In the eight days since Kevin Durant announced that he was signing with the Warriors to form a superteam by the Bay, crush any/all prospective challengers, make Oklahoma babes cry, etc., we have learned a lot of things: about the Thunder, about undeniability, and about the ripple effect in the NBA. Add to this an earth-shattering revelation about the sport from James Harden: There’s only one basketball.
“Obviously the Warriors are a really good team,” Harden explained to reporters this week, “… but there’s only one basketball.”
Only one basketball? I’m confused. Like, just one? Not two? Can anyone tell me more?
“I love the idea that this move might make the Warriors the best team ever,” writes Mike Lupica, for Sports On Earth, about the new Golden State lineup. “Well, yeah, but only if they change the rules about playing with just one basketball.”
Or there’s this, from Cleveland.com, on how the new-look Dubs will compare to LeBron James’s Cavaliers: “You can tell yourself — as some Cavs fans have done in the last 24 hours — that there’s only one basketball.”
Hmm. This all seems pretty complex. Still not sure I get it, vis-à-vis the quantity of basketballs in play.
“And how Kevin Durant fits into that — how he’s accepted by the two-time MVP Steph Curry and his whole crew — is going to be absolutely fascinating,” says Andrea Kremer, on NPR, of the people who are going to play the sport of basketball, which traditionally involves just a single orange ball, “’cause remember, as they say, there’s only one basketball to go around.”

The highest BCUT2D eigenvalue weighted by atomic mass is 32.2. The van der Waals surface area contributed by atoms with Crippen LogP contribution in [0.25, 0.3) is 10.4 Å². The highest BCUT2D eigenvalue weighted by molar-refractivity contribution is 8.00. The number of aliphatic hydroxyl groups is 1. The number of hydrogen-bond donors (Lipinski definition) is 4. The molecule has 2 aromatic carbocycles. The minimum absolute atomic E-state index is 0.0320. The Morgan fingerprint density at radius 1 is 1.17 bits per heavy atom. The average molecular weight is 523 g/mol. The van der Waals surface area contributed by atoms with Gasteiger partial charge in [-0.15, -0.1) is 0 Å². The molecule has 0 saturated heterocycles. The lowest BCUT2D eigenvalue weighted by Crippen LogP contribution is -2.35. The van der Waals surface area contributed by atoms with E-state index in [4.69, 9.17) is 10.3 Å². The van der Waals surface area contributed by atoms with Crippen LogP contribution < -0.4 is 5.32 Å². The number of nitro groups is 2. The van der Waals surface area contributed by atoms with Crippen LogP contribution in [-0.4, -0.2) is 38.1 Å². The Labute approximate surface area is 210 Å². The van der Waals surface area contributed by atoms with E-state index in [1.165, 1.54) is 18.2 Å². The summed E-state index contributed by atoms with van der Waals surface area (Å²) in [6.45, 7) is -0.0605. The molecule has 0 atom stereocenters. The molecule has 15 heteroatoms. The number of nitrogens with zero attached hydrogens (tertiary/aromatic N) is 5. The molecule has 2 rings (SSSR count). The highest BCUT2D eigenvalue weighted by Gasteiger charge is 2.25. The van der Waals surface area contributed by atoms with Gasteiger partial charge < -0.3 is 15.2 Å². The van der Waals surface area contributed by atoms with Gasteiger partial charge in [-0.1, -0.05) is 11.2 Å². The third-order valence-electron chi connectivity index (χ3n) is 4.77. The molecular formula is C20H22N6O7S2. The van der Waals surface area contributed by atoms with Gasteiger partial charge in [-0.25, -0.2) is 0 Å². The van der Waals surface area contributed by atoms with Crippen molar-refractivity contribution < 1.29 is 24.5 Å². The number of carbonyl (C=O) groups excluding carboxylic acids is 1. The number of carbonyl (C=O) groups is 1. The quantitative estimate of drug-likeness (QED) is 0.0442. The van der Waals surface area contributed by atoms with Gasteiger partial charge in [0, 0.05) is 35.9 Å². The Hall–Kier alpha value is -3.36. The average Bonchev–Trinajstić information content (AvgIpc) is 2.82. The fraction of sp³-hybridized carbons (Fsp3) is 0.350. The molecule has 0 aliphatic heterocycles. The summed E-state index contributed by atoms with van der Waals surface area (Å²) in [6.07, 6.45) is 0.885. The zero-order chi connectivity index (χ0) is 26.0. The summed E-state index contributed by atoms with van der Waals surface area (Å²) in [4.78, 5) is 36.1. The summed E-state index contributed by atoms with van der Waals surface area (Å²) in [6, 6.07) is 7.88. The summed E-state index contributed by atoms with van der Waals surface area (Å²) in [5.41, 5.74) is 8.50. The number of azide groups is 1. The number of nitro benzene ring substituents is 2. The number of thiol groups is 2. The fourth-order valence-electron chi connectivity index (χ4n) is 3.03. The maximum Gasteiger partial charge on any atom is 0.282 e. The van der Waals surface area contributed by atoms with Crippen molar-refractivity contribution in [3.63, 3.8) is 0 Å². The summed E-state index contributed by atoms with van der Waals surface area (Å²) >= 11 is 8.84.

Do they say this? Well: “But it’s only one basketball.”
The idea — and bear with me here; it’s rather complicated — is that on a basketball court, during a basketball game, there is only one basketball with which to play. So, when you have not one, not two, but several players who would like to touch said basketball, you run into a problem: Only one can do it at a time! In the game of basketball, great players cannot have their own basketballs simply because they are great. They must share the lone basketball available to them — and wrest it from the clammy hands of the opposing basketball team — and do what they can with just the one.
If that seems obvious to you, that’s because, well, it is obvious. In the saying’s defense, it does hint at a slightly more complicated theory: Having extra superstars — e.g. adding Durant to the greatest regular-season team in NBA history — might not actually improve an already great team all that much. The difference between having no superstars and having one superstar is huge. Surely the difference between one star and two is smaller, and the gap between two and three must be more marginal still.
The phrase has been deployed, unsurprisingly, to discuss other so-called superteams: It was used by the Wall Street Journal in analysis of the 2012 Heat, which later won the championship (“[Mario Chalmers] plays with three high-scoring superstars, but there is only one basketball”), and the 2016 Cavaliers (“There’s only one basketball on the floor”), which did the same.
For as long as balls have been dribbled, kicked, punted, thrown, and bounced, we have had clichés to describe them. Now that we have a new kind of team — one that makes most of the superteams of yore look like, I don’t know, the kind of squad that might use two basketballs — it’s only fair that we have a new cliché with which to discuss it.